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February 02, 1979 - Image 17

Resource type:
Text
Publication:
The Detroit Jewish News, 1979-02-02

Disclaimer: Computer generated plain text may have errors. Read more about this.

Friday, Febraary 2, 1979 171

THE DETROIT JEWISH NEWS

Extend Statute of Limitations
for Nazi Crimes, U.S. Jews Urge

NEW YORK (JTA) —
West Germany's Acting
Consul General in New
York, Kurt-Arthur
Schwartze, conferred with
two American Jewish dele-
gations on the issue of the
statute of limitations on the
prosecution of Nazi war
criminals, due to expire at
the end of this year.
The German official indi-
cated that there is growing
sentiment in Bonn for an
extension of the statute and
said the present concensus
that the West German
rliament would not grant
k war criminals immunity
from prosecution after the
Dec. 31, 1979, deadline.
A.
Schwartze met with a de-
_ legation from the American
Section of the World Jewish
014
Congress, led by its chair-
man, Jacob Katzman,. and
01! with representatives of the
26 major organizations in
the Jewish Community Re-
lations Council of New
York.
The latter group,
headed by JCRC presi-
dent Richard Ravitch
and executive director
Malcolm Hoenlein, sub-
mitted a letter for trans-
mission to the West Ger-
4t■
man government which
said that to allow any of
those responsible for
I. Nazi depredations to es-
cape justice would be "an
unforgiveable affront to
the memories of their 11
million victims, a bet-
rayal of democratic prin-
ciples espoused by the
West German govern-
on-
ment and a crushing de-
feat for the conscience of
'• mankind." Similar views
were expressed by the
WJC delegation.
Responding, Schwartze
agreed that if the statute of
limitations — the period of
time during which war
criminals are subject to pro-
, secution— expired, it would
mean closing the final chap-
ter on the subject of Nazi
murderers. He also ob-
served that opposition to
► 4 abolition of the statute was
not confined to Jews but
came from members of all
faiths.
According to Schwartze,
party discipline will be
Iii waived and members of Par-
liament will be free to vote
on the issue according to
their conscience. He quoted
the vice presdent of the
Bundestag (lower house) as
ying the extension has "a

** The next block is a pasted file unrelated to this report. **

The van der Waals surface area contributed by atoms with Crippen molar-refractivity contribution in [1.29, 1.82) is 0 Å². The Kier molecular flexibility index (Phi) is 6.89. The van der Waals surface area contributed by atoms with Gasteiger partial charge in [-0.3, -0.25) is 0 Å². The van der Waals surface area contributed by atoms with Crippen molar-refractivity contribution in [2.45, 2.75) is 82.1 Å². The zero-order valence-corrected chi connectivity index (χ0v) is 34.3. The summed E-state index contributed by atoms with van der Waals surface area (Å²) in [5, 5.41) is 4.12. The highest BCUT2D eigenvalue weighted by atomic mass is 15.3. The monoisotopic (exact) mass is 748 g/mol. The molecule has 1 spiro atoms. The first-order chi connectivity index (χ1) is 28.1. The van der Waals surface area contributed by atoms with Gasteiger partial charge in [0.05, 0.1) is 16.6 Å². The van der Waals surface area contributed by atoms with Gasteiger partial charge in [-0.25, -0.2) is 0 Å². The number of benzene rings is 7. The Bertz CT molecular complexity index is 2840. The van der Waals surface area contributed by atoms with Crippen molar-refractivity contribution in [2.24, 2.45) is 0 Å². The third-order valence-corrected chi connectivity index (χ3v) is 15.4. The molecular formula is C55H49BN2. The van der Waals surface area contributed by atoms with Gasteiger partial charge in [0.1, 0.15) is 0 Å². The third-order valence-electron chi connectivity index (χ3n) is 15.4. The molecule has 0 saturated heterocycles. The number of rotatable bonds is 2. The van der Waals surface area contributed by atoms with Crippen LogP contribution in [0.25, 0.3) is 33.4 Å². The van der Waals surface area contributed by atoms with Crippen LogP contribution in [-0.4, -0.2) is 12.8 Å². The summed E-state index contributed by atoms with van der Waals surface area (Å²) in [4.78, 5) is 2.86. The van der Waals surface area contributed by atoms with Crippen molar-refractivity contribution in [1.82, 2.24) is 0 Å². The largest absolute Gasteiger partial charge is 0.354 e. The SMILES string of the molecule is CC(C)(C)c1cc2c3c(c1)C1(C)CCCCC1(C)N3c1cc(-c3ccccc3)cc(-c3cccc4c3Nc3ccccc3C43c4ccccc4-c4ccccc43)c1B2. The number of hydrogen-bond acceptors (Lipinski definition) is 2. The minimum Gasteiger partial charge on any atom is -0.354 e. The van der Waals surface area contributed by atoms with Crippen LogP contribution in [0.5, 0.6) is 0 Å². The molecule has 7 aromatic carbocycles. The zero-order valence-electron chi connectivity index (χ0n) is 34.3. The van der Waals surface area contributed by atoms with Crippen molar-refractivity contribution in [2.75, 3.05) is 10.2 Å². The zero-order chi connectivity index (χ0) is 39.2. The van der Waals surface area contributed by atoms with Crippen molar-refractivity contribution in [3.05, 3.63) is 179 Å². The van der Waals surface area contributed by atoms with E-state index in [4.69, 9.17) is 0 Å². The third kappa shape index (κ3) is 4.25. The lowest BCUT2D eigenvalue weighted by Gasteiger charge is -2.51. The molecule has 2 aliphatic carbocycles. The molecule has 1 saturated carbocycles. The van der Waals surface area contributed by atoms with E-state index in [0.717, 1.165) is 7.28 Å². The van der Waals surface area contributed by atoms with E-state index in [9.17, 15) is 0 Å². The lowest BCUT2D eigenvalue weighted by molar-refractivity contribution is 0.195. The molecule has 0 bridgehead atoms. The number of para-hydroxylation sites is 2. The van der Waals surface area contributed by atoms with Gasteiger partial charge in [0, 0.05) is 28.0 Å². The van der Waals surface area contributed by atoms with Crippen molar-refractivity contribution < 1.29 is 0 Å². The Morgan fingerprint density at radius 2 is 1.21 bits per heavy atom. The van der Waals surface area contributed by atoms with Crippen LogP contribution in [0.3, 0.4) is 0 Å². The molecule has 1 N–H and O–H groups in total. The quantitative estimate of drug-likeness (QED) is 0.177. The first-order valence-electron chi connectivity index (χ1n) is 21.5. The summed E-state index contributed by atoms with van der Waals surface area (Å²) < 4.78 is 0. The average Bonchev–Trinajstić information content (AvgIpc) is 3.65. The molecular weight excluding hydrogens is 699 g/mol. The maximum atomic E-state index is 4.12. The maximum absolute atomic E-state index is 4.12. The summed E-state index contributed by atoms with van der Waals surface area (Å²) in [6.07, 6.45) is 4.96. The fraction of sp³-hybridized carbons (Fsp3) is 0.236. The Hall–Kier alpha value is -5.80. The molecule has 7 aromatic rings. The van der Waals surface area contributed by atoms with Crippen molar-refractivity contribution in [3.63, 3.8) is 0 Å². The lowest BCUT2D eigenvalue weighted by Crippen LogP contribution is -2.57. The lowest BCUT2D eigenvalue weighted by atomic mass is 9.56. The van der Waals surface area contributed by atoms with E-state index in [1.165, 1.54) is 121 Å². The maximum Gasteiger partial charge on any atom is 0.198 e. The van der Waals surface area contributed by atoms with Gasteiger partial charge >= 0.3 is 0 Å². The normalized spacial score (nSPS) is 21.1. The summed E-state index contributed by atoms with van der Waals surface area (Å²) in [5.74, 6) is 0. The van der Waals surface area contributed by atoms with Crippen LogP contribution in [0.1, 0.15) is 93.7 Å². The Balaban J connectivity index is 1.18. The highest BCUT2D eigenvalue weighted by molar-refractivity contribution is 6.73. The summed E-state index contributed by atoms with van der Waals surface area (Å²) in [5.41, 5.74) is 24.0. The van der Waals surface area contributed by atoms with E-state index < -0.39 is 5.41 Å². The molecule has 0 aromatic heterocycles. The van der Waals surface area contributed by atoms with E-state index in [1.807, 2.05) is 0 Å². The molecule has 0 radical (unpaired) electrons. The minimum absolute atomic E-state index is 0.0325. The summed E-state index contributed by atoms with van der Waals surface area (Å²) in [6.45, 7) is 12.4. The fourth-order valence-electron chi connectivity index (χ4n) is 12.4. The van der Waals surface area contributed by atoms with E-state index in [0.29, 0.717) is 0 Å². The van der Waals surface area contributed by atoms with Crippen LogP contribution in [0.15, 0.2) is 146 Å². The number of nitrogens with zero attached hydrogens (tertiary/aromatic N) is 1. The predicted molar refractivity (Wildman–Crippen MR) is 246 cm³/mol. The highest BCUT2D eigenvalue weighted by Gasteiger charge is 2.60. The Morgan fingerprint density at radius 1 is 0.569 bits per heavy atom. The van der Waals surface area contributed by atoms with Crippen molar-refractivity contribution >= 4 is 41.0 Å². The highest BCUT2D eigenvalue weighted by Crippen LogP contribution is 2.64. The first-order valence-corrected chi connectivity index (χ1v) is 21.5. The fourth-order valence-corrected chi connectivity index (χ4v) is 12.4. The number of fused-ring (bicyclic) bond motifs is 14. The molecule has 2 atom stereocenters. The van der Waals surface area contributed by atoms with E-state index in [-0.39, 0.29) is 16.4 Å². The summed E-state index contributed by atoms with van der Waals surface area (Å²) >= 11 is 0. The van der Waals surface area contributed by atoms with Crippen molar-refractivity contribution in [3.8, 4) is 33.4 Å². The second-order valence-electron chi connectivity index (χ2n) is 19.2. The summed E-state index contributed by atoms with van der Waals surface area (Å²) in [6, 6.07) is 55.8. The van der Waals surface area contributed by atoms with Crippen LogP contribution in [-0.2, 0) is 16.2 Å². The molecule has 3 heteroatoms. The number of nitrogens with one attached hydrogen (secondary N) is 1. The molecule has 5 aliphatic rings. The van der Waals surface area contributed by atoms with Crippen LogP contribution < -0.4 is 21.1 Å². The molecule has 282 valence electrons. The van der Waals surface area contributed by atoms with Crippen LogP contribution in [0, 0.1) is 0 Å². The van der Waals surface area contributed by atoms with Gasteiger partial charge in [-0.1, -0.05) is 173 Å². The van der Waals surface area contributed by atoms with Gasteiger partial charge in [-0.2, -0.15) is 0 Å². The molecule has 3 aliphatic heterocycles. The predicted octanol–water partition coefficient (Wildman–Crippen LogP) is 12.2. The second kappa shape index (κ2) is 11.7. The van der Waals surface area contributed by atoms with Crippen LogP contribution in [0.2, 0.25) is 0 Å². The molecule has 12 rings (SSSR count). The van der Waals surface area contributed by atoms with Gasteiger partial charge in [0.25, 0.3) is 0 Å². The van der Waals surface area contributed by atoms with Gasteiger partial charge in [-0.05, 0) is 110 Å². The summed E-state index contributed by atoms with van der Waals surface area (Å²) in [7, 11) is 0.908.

od chance of coming
ough."
Schwartze also observed
that the recent screening of
I the "Holocaust" dramatiza-
tion on West German tele-
vision to record audiences
was likely to have a positive
I. impact on the vote.
(In Bonn, the Interna-
tional Auschwitz Com-
mittee, an organization of
survivors of the notori-
ous death camp, added
its voice to the growing
demands to reject any
deadline for the prosecu-
tion of war criminals. The
committee urged the
government to sign a 1968



1.

United Nations conven-
tion mandating that war
crimes and "crimes
against humanity" be
excluded from the statute
of limitations.) '
In New York, five-
member delegation of Yav-
neh, the national religious
Jewish student association,
met with Schwartze, and
handed him a message ad-
dressed to Chancellor Hel-
mut Schmidt, urging him to
issue an open statement op-
posing the expiration of the
statute of limitations for
Nazi war crimes.
In Chicago, a delegation
of 10 civic and communal
leaders met with the West
German Consul General
Egon Rastor.
In Los Angeles, a delega-
tion of concerned Jewish
and non-Jewish leaders met
with Dr. Herwig Effenberg,
consul general of West
Germany, and formally re-
quested that the Bonn gov-
ernment begin its legisla-
tive process to either
abolish or extend the sta-
tute of limitations.
Following the meeting,
a "rally for justice" was
held at the Wiesenthal
center. California Gov.
Edmund G. Brown, Jr.,
addressed the rally. Simi-
lar events were held in
other major cities in the
United States, Canada,
Europe and Israel.
Nathan M. Goldberg, na-
tional commander of the
Jewish War Veterans of the
U.S.A., has called on all
veterans of World War II to
petition the West German
government to eliminate
that country's statute of
limitations for Nazi war
crimes.
Meanwhile, the much-
debated problem of the sta-
tute of limitation for Nazi
murder is fully analyzed in
the latest research report of
the Institute of Jewish Af7
fairs in London.
It concludes that
though - contrary to
Widely-held views - the
practical implications of
the retention or abolition
of the statute will be
minor, political and
moral considerations
strongly advocate aboli-
tion.
The author of the report,
Dr. Stephen J. Roth, shows

2 Questioned in
Terrorist's Death

BEIRUT — Lebanese au-
thorities questioned two
members of the Hare
Krishna sect — an Ameri-
can and a Frenchman — in
connection with the bomb-
ing death of a Palestinian
terrorist reputedly respon-
sible for the Munich Olym-
pics massacre in 1972.
It was also reported that
terrorists were holding a
Dutch cameraman after he
showed Israeli press creden-
tials among his papers
when the terrorists asked
him to identify himself at
the funeral of the slain ter-
rorist.

that in all known cases pro-
ceedings have been started
which have interrupted the
30-year limitation period.
However, the number of
convictions is low; only
6,432 accused were con-
victed since 1945 in West
Germany out of 84,403 in-
stituted investigations, and
in 1975 the rate of convic-
tions was merely 1.5 per-
cent.

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